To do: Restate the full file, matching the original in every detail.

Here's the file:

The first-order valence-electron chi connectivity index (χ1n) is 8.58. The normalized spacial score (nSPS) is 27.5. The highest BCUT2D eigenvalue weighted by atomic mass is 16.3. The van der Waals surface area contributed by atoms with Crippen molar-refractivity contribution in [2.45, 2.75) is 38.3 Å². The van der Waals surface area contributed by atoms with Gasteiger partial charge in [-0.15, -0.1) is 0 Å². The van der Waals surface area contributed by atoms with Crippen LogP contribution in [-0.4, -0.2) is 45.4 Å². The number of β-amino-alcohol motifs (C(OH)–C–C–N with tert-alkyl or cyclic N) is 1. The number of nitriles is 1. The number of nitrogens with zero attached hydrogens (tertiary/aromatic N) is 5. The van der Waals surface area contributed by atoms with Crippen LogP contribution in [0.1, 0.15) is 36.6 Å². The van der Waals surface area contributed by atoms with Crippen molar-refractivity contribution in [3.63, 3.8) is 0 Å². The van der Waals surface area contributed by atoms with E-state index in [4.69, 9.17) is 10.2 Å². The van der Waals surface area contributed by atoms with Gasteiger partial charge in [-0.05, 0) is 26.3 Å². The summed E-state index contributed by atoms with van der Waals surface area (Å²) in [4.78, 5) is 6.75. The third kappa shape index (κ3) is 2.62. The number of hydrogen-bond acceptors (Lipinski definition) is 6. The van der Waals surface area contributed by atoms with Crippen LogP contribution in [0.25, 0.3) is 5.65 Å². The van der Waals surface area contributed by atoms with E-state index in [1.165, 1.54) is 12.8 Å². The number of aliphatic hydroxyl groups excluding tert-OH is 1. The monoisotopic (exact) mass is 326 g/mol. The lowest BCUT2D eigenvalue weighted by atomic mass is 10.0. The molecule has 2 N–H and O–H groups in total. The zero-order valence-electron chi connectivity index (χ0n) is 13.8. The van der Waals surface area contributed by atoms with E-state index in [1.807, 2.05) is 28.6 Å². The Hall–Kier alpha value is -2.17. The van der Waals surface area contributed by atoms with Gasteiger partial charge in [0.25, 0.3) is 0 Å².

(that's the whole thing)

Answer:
The first-order valence-electron chi connectivity index (χ1n) is 8.58. The normalized spacial score (nSPS) is 27.5. The highest BCUT2D eigenvalue weighted by atomic mass is 16.3. The van der Waals surface area contributed by atoms with Crippen molar-refractivity contribution in [2.45, 2.75) is 38.3 Å². The van der Waals surface area contributed by atoms with Gasteiger partial charge in [-0.15, -0.1) is 0 Å². The van der Waals surface area contributed by atoms with Crippen LogP contribution in [-0.4, -0.2) is 45.4 Å². The number of β-amino-alcohol motifs (C(OH)–C–C–N with tert-alkyl or cyclic N) is 1. The number of nitriles is 1. The number of nitrogens with zero attached hydrogens (tertiary/aromatic N) is 5. The van der Waals surface area contributed by atoms with Crippen LogP contribution in [0.1, 0.15) is 36.6 Å². The van der Waals surface area contributed by atoms with Crippen molar-refractivity contribution in [3.63, 3.8) is 0 Å². The van der Waals surface area contributed by atoms with E-state index in [4.69, 9.17) is 10.2 Å². The van der Waals surface area contributed by atoms with Gasteiger partial charge in [-0.05, 0) is 26.3 Å². The summed E-state index contributed by atoms with van der Waals surface area (Å²) in [4.78, 5) is 6.75. The third kappa shape index (κ3) is 2.62. The number of hydrogen-bond acceptors (Lipinski definition) is 6. The van der Waals surface area contributed by atoms with Crippen LogP contribution in [0.25, 0.3) is 5.65 Å². The van der Waals surface area contributed by atoms with E-state index in [1.165, 1.54) is 12.8 Å². The number of aliphatic hydroxyl groups excluding tert-OH is 1. The monoisotopic (exact) mass is 326 g/mol. The lowest BCUT2D eigenvalue weighted by atomic mass is 10.0. The molecule has 2 N–H and O–H groups in total. The zero-order valence-electron chi connectivity index (χ0n) is 13.8. The van der Waals surface area contributed by atoms with E-state index in [1.807, 2.05) is 28.6 Å². The Hall–Kier alpha value is -2.17. The van der Waals surface area contributed by atoms with Gasteiger partial charge in [0.25, 0.3) is 0 Å².